Something caught my eye this weekend that really bothers me. I saw an article about how we poison our environment. Scientists were shocked by the level of heavy metals, synthetic chemicals and other man-made poisons found in whales in remote areas of the ocean and Antarctica. Dismay over plastic “islands” floating around in the middle of the ocean hardly raises an eyebrow for most of us. Oil gushing into the Gulf of Mexico is decimating the eco-system, food chain, and livelihood of all life around the coast, and we are unsure of the extent and severity of the devastation in deeper waters.
Our food chain is being poisoned world wide. We are squabbling over global warming and whether or not it is being triggered or exacerbated by humans, and in the meantime without doubt or question, we humans are poisoning our world, our food chain, and thus ourselves. I fear we are reaching a tipping point, if we haven’t crossed that line already. What can we do? What can I do?
I wrung my hands, as if that does any good. Then I began to think of how we are all culpable.
Harsh cleansers, plastic packaging, synthetic foods, fertilizers, disposable everything we can dispose of, dependence on fossil fuels, fungicides, herbicides…and on and on and on. I was of the mind that humans were here to be stewards of creation, not destroyers. How do we stop? To be honest, I’m not sure that we can stop, but that does not mean we are helpless. (Seldom are we truly helpless…we just don’t know the solution…but there are solutions.) I for one will make as much of a difference for the good as I can:
1. Stop using disposables! Hard to do, but necessary. No paper plates, paper napkins, paper cups. No Styrofoam, plastic disposable table clothes. I keep a kosher kitchen so this is a challenge, but generations of people kept kosher long before we became a disposable society. We can do it again!
2. Use natural cleansers: vinegar, baking soda, lemon juice, elbow grease–will clean just about anything. Surf the internet and you would be amazed at all the natural cleaning solutions we have in our homes. Get rid of the harsh chemicals!
3. Forget the soap! Yes. You read right. Years ago I heard a dentist talking about the fact that all we need to do is use a dry (or water only) toothbrush, brush daily, and that will work just fine. Toothpaste is manufactured and sold for a profit. If you must use something, use baking soda. (I know. Yuk. I prefer a plain toothbrush and water.) Health Agency nurses (former army nurses in Viet Nam, people I worked with when I was a counselor for people infected with HIV/AIDS) informed me that I only need friction and water when washing hands. That’s all they had at times on the battle field. Rough your hands up a bit, but cut back or even eliminate the soap. Clothes detergent? It’s the friction that cleans the clothes. This I read in the last month. When I was in Nicaragua, the people had precious little water, and less soap, yet they were able to get the whitest whites I’ve ever seen. No lie. I’ve started washing my clothes with less than a tablespoon of dry detergent…can’t tell the difference.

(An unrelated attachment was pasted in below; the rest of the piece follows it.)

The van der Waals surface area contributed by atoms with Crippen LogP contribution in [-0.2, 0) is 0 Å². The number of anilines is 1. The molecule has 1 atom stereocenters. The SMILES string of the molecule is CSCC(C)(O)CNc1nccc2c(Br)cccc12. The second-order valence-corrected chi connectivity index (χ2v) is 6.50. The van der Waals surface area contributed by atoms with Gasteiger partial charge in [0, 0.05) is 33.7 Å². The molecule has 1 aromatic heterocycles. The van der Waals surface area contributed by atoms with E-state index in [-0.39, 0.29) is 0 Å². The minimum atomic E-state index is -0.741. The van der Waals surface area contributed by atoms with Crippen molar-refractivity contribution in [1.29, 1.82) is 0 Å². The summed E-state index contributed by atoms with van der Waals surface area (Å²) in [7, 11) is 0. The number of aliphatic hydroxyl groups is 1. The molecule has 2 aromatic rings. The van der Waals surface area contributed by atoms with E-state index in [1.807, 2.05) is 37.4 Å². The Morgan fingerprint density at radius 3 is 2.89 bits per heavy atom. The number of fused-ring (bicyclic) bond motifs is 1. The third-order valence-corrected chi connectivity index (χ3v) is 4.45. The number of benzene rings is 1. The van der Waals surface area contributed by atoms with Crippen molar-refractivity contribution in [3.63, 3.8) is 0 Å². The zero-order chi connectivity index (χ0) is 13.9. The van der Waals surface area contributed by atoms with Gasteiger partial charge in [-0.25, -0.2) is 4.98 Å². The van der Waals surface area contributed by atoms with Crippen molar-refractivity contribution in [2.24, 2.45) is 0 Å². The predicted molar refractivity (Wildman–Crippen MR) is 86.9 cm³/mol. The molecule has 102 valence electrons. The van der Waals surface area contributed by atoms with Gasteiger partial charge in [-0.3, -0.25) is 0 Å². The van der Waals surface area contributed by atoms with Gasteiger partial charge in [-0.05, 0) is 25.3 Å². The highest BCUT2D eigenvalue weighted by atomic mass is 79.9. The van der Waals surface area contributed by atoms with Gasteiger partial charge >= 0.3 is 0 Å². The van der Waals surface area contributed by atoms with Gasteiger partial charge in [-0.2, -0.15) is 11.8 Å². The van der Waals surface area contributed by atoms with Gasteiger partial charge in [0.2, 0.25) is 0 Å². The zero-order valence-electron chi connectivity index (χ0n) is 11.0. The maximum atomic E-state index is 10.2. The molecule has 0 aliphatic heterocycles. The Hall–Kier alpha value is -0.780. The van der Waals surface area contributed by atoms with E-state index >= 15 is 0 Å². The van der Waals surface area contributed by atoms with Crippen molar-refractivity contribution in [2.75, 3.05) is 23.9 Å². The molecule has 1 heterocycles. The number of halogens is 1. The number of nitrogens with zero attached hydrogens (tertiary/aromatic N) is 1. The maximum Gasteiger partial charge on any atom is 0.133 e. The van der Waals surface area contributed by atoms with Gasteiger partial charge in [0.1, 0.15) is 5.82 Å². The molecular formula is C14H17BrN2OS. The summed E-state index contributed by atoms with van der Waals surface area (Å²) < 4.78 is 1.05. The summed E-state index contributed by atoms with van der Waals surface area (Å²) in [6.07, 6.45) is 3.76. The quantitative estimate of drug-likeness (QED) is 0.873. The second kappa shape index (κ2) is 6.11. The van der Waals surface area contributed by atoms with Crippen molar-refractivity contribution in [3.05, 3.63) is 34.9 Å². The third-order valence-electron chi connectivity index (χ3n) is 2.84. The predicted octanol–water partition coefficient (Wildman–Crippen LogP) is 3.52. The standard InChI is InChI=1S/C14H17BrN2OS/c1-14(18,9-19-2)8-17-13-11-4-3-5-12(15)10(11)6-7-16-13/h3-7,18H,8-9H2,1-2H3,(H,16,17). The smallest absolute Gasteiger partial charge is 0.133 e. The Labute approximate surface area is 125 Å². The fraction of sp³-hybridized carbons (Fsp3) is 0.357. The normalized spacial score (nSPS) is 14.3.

4. Repair. Reuse. Recycle….EVERYTHINHG! Some of us are old enough to remember when we would get shoes resoled, dresses re-hemmed, buttons re-sewn, toasters repaired. I have two lamps that I love, but they were no longer working. I considered buying new lamps and disposing of the broken ones. On a whim, I drove to Lowe’s, bought two thingys you screw the light bulb into, then came home and rewired the lamps myself! Cost about $5 and my lamps are working beautifully. Simply put, we throw away too much “stuff.”
5. For one year, do not buy anything whatsoever except perishable items such as food. There are people who do this, then write about the experience. Not only do you save money, but the sense of accomplishment and self sufficiency is reward enough. How much stuff do we need? Having our stuff is poisoning our world…and us…on many different levels.